Mountain Goats bring literary touches to folk-rock songs
What's a good way for the leader of an indie folk-rock band to scare the heck out of his audience? Hire a death-metal musician to produce songs for a new record.
That's what John Darnielle, singer, guitarist and driving force behind North Carolina's The Mountain Goats, did while recording the band's stellar new record, "All Eternals Deck" (Merge).
"I called Erik Rutan, who's this death-metal guy, and he was totally into it," Darnielle said. "He was happy because all anyone else had asked him to produce was metal stuff. Some fans were freaked out, wondering just what we were up to. But it was great. We got to take this 'dude road trip' down to his studio in Central Florida and everything."
The Mountain Goats have existed in one form or another since the early 1990s. The earliest incarnation of the band consisted primarily of Darnielle recording primitive, angry, low-fi songs and distributing them on homemade cassette tapes. As the decade wore on, Darnielle worked with a number of collaborators, honed his songwriting skills and released proper albums, building a devoted fan base in the process.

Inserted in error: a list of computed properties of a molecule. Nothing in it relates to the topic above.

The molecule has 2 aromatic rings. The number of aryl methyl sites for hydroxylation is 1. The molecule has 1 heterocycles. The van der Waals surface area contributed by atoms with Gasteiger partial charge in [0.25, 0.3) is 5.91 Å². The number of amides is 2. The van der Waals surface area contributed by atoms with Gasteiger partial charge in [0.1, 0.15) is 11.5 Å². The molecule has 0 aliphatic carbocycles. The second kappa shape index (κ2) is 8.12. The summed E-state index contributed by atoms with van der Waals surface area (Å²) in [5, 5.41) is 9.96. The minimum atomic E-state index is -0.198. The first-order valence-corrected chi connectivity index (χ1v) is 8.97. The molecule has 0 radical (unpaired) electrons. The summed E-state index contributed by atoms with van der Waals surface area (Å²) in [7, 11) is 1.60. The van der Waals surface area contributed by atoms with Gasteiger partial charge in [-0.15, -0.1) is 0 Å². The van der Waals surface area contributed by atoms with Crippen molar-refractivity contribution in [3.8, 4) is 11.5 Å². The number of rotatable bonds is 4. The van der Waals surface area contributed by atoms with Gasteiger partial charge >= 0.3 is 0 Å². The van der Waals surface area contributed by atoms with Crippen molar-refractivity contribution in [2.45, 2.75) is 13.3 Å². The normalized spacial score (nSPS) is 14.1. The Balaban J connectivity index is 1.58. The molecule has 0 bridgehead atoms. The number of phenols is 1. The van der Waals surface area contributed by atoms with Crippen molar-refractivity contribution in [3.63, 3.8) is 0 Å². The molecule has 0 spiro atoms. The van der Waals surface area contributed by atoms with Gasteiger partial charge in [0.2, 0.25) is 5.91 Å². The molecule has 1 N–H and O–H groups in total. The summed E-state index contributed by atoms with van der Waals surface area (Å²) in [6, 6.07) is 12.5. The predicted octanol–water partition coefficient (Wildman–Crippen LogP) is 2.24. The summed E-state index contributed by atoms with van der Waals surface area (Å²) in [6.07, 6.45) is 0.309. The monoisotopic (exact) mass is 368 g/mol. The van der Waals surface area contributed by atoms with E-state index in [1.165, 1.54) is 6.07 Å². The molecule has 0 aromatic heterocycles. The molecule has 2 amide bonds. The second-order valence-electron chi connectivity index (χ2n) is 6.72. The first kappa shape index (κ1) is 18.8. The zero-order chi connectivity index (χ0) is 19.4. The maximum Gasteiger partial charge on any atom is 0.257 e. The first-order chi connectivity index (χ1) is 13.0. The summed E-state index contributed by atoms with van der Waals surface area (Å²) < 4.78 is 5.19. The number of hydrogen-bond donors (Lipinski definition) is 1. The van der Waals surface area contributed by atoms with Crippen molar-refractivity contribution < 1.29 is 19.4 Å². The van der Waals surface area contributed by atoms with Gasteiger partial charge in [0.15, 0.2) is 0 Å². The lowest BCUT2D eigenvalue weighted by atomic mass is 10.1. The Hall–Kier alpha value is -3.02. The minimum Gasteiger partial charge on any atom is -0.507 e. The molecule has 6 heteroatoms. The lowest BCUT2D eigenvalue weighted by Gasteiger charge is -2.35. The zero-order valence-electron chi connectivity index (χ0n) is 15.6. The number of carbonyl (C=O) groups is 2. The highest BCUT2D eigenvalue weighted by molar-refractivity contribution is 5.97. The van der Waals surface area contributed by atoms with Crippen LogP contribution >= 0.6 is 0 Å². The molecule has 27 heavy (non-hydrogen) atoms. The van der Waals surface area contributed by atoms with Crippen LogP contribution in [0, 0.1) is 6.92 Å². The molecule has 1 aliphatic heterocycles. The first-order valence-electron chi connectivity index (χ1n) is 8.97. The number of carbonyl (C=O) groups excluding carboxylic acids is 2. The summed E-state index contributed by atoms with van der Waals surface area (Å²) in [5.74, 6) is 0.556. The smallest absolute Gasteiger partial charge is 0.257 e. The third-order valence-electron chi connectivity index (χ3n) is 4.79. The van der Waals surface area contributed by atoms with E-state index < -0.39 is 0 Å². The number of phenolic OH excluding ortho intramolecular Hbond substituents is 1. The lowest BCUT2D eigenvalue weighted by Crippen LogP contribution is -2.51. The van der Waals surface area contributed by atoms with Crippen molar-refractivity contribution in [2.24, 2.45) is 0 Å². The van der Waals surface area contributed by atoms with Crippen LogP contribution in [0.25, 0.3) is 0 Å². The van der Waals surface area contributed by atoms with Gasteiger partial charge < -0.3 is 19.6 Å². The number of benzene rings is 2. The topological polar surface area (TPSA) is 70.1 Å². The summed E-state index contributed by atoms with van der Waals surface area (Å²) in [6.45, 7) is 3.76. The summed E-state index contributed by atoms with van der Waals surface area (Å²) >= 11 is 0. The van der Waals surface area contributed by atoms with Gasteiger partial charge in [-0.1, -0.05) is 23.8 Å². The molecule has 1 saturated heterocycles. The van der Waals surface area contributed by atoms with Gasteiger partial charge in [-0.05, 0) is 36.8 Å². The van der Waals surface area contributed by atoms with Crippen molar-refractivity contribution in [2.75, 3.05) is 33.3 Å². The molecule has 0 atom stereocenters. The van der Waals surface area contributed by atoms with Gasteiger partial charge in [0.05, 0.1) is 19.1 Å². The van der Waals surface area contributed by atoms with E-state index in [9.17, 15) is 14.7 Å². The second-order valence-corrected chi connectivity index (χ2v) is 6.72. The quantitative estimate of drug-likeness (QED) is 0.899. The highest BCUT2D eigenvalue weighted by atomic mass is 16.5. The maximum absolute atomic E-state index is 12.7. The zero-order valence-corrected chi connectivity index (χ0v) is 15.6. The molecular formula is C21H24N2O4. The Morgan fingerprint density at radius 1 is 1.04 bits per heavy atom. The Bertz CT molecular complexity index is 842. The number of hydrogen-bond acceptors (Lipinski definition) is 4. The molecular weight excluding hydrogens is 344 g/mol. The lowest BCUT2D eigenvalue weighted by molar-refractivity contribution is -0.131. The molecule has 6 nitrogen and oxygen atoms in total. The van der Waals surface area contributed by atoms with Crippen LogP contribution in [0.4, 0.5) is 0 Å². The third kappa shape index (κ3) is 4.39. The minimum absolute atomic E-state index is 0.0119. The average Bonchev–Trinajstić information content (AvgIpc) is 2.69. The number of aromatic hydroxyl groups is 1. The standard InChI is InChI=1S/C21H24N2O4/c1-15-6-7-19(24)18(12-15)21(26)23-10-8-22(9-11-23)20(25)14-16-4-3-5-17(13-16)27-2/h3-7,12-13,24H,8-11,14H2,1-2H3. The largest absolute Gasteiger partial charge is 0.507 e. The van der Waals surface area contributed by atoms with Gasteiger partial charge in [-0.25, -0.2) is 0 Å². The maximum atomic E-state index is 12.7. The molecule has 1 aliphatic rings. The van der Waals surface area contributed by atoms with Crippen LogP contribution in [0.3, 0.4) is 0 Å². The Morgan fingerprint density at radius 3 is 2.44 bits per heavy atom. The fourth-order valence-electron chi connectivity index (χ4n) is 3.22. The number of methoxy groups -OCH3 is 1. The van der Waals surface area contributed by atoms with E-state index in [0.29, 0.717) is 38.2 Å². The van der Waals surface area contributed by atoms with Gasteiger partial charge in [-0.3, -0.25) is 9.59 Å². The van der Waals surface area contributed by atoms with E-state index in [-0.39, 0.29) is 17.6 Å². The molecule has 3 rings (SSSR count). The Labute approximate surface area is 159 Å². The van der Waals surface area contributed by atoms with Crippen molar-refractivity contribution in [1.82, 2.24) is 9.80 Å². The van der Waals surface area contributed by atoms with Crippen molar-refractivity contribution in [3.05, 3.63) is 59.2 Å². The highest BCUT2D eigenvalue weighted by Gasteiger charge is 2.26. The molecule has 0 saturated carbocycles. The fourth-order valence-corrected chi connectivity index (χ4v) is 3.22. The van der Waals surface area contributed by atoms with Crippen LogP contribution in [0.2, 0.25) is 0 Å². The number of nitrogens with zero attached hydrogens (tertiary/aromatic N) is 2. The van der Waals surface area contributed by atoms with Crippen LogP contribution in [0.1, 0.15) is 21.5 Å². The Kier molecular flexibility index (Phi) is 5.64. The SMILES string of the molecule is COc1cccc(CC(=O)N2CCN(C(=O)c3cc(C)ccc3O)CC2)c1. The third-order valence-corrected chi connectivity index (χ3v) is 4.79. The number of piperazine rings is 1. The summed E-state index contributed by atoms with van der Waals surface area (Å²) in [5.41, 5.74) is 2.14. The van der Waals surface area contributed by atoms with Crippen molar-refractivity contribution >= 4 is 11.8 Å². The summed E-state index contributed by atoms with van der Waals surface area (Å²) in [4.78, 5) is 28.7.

Today, he's one of rock's most respected songwriters, known for his dark lyrics and his writerly sense of narrative. He often builds albums around a single issue or story, like in 2005's "The Sunset Tree," which documented Darnielle's time with an abusive stepfather.
"All Eternals Deck" is more impressionistic than that. Darnielle's lyrics suggest moments of dread and despair without pointing to any specific horror. When he sings about "these bite marks deep in my arteries" (on the opening song "Damn These Vampires"), you flinch without realizing why.
"With this record, I tried to write more spontaneously, about whatever happened to pop into my head," he said. "It was harder, because I never knew where it was going."
That's one reason why no less than four producers, including Rutan, were asked to work on the record. Darnielle said he wanted to record the songs in a variety of settings.
Despite all that, "All Eternals Deck" sounds like a coherent musical statement. The mostly midtempo songs are built on piano, acoustic guitar and a chugging rhythm section, with some offbeat touches, like the barbershop-quartet harmonies on "High Hawk Season," thrown in here and there.
The Mountain Goats will play Lollapalooza at 5:30 p.m. Friday. Darnielle said fans can expect to see him accompanied by Peter Hughes on bass and Jon Wurster, who also plays in Superchunk, on drums.
"We've never played Lollapalooza, and we're excited about it," he said. "It's a different kind of thing because our set will be shorter than usual and we'll be playing in front of people who don't necessarily know our stuff. But to be on stage in front of a big festival audience will be so cool."